VARV infection generally occurs via the respiratory tract and transit to lymph nodes, but infected clothing or bedding also leads to a broad infection, where it replicates and results in a primary viremia in bone marrow, spleen, liver and other organs. Subsequent replication is followed by a secondary viremia, which causes the onset of the symptom and then the virus seeds next replication targets including the skin on the face and extremities25. In the present study, at day 1 post infection of rTV-Fluc, the bioluminescence imaging of SD and Rag2-/- rats could be detected in limbs muscle, skin, ovary and brain. These phenomenon is consistent with previous studies, such as, monkeypox antigen identified in ovarian tissues26 and in brain after VACV infection in IFN I R-/- mouse18. The viral spreading pattern in SD or Rag2-/- rats was affected by inoculation routes. Both ID and IV inoculation induced initial infection at inoculation sites. The IV injection is not physiological for VARC virus infection, because it bypasses the early stage of smallpox infection via respiratory tract. However, we observed the initial transmission and infection in the primary target tissues and viremia, an outcome of VACV infection in humans. Compared with ID inoculation, IV inoculation resulted in a broader dissemination with the bioluminescence imaging almost in the entire body. Therefore, IV inoculation could be used to test the anti-viral effects of drugs or vaccines in a more challenged condition. Intravenous and intradermal infections were used in this study to simulate the skin contact and secondary viremia respectively. The intranasal infection was also examined for comparison. The dissemination of vaccinia virus infection in Rag2-/- rats was observed from the intranasal inoculation site (day1) to throat (day3) and bioluminescent signal was not detected in the other organs. Meanwhile, the bioluminescent signals were only observed in the inoculation site of SD rats and no dissemination was detected (Supplementary Fig. 2). Moreover, the repeatability between different rats was poor and only 33% of Rag2-deficient rats was positive for infections and bioluminescent signals. Therefore, the intranasal route didn’t product consistent results as the other two inoculation routes.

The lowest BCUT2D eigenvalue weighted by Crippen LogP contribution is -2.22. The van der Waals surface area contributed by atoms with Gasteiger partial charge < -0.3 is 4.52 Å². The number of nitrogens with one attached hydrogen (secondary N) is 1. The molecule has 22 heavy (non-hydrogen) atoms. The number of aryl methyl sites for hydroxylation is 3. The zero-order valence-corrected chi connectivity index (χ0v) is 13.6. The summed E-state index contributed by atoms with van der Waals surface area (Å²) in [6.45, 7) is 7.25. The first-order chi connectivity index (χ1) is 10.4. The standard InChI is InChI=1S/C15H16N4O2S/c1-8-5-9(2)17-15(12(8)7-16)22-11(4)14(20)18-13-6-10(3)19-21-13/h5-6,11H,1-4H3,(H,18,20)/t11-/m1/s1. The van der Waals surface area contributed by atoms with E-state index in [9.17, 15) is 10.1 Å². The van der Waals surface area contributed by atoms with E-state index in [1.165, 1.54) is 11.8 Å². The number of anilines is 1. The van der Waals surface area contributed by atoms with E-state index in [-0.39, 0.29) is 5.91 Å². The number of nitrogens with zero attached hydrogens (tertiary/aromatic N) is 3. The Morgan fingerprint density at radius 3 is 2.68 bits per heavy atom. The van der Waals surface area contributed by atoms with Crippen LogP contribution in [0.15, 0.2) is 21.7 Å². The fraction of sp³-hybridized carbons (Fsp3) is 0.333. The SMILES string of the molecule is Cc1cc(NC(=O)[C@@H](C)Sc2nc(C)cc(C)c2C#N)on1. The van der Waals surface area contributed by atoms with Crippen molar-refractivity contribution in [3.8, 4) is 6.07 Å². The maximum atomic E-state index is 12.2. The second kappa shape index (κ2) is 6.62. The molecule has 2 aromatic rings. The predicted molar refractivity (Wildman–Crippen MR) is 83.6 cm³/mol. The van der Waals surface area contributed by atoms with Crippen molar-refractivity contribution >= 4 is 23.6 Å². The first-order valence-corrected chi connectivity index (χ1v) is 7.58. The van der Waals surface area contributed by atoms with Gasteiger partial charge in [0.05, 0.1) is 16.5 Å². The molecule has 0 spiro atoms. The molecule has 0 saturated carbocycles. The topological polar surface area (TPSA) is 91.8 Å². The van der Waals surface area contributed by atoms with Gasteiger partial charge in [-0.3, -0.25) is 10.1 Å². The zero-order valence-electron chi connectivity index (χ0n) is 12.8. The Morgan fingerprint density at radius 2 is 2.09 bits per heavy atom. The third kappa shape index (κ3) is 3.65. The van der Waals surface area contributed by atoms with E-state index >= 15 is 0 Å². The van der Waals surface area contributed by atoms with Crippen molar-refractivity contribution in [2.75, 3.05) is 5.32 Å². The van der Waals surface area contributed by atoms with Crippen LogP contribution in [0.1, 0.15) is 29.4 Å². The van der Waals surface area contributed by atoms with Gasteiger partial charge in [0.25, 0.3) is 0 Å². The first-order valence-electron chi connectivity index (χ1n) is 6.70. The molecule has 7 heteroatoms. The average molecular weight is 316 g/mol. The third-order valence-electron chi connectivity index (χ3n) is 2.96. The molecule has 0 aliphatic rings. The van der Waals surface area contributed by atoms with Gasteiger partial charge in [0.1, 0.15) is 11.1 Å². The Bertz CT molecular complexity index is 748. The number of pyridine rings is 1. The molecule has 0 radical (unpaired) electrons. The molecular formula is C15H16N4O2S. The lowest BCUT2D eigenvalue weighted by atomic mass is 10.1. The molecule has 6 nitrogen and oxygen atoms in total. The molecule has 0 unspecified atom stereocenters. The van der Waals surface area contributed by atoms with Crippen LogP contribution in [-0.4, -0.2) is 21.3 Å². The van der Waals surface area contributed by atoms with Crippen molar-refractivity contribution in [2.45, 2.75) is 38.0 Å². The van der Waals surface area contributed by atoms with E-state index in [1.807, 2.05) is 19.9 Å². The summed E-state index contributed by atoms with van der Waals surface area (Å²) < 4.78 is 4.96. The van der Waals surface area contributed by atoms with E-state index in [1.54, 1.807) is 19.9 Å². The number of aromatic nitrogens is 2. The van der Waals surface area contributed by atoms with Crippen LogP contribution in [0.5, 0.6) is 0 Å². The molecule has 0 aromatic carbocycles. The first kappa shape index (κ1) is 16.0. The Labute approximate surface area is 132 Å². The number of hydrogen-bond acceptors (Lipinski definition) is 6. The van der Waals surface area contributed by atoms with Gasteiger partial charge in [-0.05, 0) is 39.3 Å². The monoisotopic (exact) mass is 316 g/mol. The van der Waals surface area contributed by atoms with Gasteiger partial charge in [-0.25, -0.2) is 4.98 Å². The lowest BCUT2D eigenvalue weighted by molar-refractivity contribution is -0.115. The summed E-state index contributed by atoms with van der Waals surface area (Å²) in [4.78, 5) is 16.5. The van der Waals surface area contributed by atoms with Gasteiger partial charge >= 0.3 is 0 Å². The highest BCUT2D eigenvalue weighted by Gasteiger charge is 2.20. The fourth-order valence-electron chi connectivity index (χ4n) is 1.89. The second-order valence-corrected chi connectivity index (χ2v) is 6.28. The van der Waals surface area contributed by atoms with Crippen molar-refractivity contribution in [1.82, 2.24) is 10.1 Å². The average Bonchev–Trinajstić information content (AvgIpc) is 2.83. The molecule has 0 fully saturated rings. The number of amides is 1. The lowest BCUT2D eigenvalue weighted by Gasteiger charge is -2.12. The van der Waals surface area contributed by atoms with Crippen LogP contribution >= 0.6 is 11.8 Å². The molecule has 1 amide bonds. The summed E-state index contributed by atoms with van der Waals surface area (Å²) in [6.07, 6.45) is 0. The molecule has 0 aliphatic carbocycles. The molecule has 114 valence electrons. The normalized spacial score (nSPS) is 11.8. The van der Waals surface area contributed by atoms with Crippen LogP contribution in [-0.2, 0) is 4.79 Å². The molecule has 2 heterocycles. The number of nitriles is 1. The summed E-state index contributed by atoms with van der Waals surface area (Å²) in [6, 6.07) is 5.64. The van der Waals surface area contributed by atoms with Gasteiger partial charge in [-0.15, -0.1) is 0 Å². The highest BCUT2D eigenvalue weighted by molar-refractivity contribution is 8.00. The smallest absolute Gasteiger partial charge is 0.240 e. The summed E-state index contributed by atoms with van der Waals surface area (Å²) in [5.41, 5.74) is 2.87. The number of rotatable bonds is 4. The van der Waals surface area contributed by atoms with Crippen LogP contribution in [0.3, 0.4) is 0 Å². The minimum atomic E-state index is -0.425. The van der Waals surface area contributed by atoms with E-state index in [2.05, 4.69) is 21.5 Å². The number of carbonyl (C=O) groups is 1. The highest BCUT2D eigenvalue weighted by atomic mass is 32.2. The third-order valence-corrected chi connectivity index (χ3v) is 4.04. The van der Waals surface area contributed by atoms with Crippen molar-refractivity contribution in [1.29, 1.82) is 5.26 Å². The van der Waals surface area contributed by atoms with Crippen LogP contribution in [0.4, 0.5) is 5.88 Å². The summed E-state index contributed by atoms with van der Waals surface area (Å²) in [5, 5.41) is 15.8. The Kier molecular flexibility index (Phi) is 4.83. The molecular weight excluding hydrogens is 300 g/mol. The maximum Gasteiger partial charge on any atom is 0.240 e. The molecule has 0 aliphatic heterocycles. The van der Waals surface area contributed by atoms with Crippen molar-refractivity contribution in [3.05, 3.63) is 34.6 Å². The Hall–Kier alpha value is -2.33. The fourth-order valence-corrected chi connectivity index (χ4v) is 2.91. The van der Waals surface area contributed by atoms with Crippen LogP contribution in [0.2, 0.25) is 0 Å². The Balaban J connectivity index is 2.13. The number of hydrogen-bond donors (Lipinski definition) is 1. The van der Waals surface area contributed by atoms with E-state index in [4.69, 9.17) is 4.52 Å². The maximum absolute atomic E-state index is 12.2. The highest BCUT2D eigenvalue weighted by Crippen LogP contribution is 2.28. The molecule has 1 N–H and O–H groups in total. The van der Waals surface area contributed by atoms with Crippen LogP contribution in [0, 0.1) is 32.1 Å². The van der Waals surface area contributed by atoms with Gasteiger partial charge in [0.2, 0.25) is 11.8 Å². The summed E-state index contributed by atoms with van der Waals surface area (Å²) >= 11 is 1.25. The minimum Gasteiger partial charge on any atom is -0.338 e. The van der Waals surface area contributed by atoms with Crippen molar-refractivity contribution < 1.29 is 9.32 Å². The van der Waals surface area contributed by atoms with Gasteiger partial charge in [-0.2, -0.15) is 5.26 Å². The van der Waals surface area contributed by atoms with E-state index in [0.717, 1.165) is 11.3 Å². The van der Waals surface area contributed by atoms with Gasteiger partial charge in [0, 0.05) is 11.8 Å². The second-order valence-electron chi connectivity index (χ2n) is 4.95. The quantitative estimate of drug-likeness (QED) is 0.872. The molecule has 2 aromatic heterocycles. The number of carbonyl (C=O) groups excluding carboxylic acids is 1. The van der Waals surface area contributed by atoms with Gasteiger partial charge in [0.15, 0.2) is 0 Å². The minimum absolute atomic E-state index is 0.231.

To develop a more effective smallpox vaccine, it is essential to understand the host protection mechanism of the immune system. In our study, the immunodeficient Rag2-/- rats did not develop enlarged primary lesions and distal virus distribution after ID inoculation compared to immunocompetent rats, indicating that the innate immunity of natural killer (NK) cells was critical in controlling the initial VACV infection. Similarly, people with defects in cell-mediated immunity may have an innate antiviral response against vaccinia in their skin27. In small animals and humans, prior to the development of robust IgG and cytotoxic lymphocyte (CTLs) responses, neutralizing IgM could control viral infection as early as 4 days after the VACV immunization was given28,29. In our studies, the neutralizing antibody induced from the rTV-Fluc infection in the immunocompetent but not immunodeficient rats correlated well with the bioluminescent peak signals and the protection level against VACV reinfection, suggesting that B cell function is important for viral defenses. Vijay P et al. also showed that protective immunity against secondary poxvirus infection did not require CD4 or CD8 T cell functions but correlated strongly with the generation of neutralizing antibodies30. In contrast to our results, others indicated that the recovery from secondary VACV infection in mice did not require B-cell function. Mice deficient in B cells, CD4 cells, or MHC II were fully protected against lethal VACV challenge after they were vaccinated with a highly attenuated vaccinia Ankara strain31,32. In the absence of antibodies, CTLs were also implicated to contribute to the protective effect against VACV infection by perforin-dependent CD4+ T-cell killing33 and the antiviral function of type I interferon18. This controversy may be partially explained by the diversity of experimental animal models used to explore the relative importance of innate and adaptive immune responses.